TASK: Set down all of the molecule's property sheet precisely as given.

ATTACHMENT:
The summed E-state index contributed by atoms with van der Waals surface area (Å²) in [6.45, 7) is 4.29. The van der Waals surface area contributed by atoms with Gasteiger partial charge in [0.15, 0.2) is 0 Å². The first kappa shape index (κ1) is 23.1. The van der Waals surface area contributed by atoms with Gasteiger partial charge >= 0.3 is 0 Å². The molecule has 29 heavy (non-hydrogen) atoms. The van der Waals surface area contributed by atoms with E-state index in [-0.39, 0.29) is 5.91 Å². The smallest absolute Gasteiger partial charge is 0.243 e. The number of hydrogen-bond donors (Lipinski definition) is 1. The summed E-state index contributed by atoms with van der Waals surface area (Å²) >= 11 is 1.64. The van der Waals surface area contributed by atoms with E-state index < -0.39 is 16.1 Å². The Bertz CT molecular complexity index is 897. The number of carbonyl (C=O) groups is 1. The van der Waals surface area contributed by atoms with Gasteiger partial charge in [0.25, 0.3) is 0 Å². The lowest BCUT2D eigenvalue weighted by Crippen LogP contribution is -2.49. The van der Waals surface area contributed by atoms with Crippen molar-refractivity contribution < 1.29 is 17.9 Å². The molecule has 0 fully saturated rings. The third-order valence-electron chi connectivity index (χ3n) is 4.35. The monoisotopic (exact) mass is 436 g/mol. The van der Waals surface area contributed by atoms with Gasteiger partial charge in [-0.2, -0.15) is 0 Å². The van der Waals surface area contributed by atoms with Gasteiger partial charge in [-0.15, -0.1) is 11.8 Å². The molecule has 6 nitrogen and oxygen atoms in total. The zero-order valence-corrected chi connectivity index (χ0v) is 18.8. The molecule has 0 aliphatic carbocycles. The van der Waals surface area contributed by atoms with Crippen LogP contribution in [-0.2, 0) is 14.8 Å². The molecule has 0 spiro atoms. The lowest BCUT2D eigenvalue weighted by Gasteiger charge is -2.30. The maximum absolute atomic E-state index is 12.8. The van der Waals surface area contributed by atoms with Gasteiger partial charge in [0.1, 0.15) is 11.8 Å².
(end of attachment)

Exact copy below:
The summed E-state index contributed by atoms with van der Waals surface area (Å²) in [6.45, 7) is 4.29. The van der Waals surface area contributed by atoms with Gasteiger partial charge in [0.15, 0.2) is 0 Å². The first kappa shape index (κ1) is 23.1. The van der Waals surface area contributed by atoms with Gasteiger partial charge >= 0.3 is 0 Å². The molecule has 29 heavy (non-hydrogen) atoms. The van der Waals surface area contributed by atoms with E-state index in [-0.39, 0.29) is 5.91 Å². The smallest absolute Gasteiger partial charge is 0.243 e. The number of hydrogen-bond donors (Lipinski definition) is 1. The summed E-state index contributed by atoms with van der Waals surface area (Å²) >= 11 is 1.64. The van der Waals surface area contributed by atoms with E-state index < -0.39 is 16.1 Å². The Bertz CT molecular complexity index is 897. The number of carbonyl (C=O) groups is 1. The van der Waals surface area contributed by atoms with Gasteiger partial charge in [0.25, 0.3) is 0 Å². The lowest BCUT2D eigenvalue weighted by Crippen LogP contribution is -2.49. The van der Waals surface area contributed by atoms with Crippen molar-refractivity contribution < 1.29 is 17.9 Å². The molecule has 0 fully saturated rings. The third-order valence-electron chi connectivity index (χ3n) is 4.35. The monoisotopic (exact) mass is 436 g/mol. The van der Waals surface area contributed by atoms with Gasteiger partial charge in [-0.2, -0.15) is 0 Å². The van der Waals surface area contributed by atoms with Gasteiger partial charge in [-0.15, -0.1) is 11.8 Å². The molecule has 6 nitrogen and oxygen atoms in total. The zero-order valence-corrected chi connectivity index (χ0v) is 18.8. The molecule has 0 aliphatic carbocycles. The van der Waals surface area contributed by atoms with Crippen LogP contribution in [-0.2, 0) is 14.8 Å². The molecule has 0 spiro atoms. The lowest BCUT2D eigenvalue weighted by Gasteiger charge is -2.30. The maximum absolute atomic E-state index is 12.8. The van der Waals surface area contributed by atoms with Gasteiger partial charge in [0.1, 0.15) is 11.8 Å².